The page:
Buzz Blog

Laser Blasts Clear a Path Toward Clean Energy

Monday, May 14, 2018

“Fusion is the ultimate goal of energy research. It is clean, abundant, and safe,” says Dr. Luke Ceurvorst, a researcher at the University of Bordeaux in France. Recently, Ceurvorst and a team of collaborators from around the world reported new research results in the American Physical Society’s journal Physical Review E that will help scientists working to achieve nuclear fusion using a technique called fast ignition.

This experiment took place at the OMEGA Extended Performance (EP) Laser Facility at the University of Rochester, shown here.
Image Credit: P.M. Nilson, University of Rochester.

Inspired by nature, the idea behind fusion power is simple but powerful. The core of the sun is a natural fusion reactor. It’s very dense and incredibly hot—27 million degrees Fahrenheit. Because of these extreme conditions, the matter at the sun’s core is a plasma, a mixture of positively charged ions and negatively charged electrons. Within the plasma, the particles zip around randomly at super high speeds. Many of these particles are protons, the nuclei of hydrogen atoms.

When protons in the plasma slam into one another with enough force to overcome their natural repulsion, they can fuse together—first into the nucleus of a "heavy hydrogen" atom called deuterium, then into the nucleus of a helium atom. A small amount of mass is lost in this process, which—as demonstrated by Einstein’s E=mc2—becomes a lot of energy. Some of this energy helps sustain fusion reactions by keeping the sun's core hot. The rest of the energy eventually leaves the sun, giving us the light and heat that make life possible on Earth.

If we could create fusion reactors on Earth that mimic this process of fusing two light nuclei into a heavier nucleus, we could have a potentially limitless supply of clean energy: pound for pound, fusing hydrogen releases ten million times more energy than burning gasoline. Gone would be the days of fighting over fossil fuels and polluting the Earth with their emissions. There would be no danger of nuclear meltdowns, and weapons research facilities couldn’t hide under the guise of energy research facilities. It would be a turning point in human history.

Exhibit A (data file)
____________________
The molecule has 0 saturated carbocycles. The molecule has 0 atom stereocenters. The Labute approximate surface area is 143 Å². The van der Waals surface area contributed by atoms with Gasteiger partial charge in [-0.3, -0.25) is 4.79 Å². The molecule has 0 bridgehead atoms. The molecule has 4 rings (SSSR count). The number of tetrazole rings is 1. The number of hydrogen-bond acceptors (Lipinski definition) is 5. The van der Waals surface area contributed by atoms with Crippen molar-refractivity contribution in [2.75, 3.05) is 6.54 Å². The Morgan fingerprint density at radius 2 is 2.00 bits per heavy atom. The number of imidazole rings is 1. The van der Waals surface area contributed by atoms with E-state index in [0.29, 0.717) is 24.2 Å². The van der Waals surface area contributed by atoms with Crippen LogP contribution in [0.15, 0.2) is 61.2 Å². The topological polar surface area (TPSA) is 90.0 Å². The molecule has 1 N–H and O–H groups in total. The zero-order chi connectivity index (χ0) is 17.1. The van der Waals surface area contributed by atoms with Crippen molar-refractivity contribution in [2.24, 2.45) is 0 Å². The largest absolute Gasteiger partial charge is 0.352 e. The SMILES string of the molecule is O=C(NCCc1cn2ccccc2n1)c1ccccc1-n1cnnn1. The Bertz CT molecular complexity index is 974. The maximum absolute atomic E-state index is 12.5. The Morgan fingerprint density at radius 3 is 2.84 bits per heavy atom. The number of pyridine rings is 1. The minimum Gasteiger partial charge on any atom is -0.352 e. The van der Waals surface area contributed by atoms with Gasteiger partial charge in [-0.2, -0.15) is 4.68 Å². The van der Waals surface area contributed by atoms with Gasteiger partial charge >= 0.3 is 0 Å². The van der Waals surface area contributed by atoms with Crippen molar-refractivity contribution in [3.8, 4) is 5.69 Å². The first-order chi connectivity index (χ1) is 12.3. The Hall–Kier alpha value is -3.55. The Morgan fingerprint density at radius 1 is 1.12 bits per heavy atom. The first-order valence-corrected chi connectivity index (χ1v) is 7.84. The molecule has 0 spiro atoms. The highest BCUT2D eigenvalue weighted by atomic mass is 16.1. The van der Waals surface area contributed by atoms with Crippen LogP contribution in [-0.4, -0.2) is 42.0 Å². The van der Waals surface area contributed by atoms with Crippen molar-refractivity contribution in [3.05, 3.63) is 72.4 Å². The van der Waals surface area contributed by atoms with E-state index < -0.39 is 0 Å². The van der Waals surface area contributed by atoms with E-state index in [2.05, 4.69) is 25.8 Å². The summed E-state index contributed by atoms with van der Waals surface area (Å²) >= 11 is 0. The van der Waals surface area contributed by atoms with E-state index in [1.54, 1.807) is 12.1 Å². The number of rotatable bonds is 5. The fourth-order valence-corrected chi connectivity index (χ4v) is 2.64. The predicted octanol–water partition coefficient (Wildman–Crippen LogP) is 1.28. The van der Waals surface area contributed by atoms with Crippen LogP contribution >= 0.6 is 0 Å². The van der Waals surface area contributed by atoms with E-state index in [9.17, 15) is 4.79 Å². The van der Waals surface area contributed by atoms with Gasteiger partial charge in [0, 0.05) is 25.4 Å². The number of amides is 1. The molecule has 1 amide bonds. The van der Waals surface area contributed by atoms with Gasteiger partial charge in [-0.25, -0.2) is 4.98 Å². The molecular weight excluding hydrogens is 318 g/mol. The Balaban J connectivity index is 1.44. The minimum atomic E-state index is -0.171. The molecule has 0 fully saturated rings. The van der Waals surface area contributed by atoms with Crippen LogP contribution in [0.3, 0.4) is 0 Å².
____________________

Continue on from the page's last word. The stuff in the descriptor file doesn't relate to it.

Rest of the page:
For these reasons, fusion power has captured the attention of scientists and engineers for decades. We’re on our way, but not there yet; the technology is challenging. The fuel at the core of a fusion reactor on Earth must be heated to a scorching temperature of 180 million degrees Fahrenheit—much hotter than the sun. Then, once fusion begins, a lot of the energy needs to be contained in the system in order to sustain the reactions. Otherwise, the fuel cools off quickly when you stop putting in energy.

Among the laser-based research paths toward self-sustaining fusion, the most developed is the “central hot spot” (CHS) technique. In CHS, scientists use powerful laser beams to implode a ball of fuel, compressing it and igniting fusion at the same time. In fast ignition (FI), a related but more efficient approach, the target is first compressed by lasers and then fusion is ignited by a short pulse from a high-intensity laser.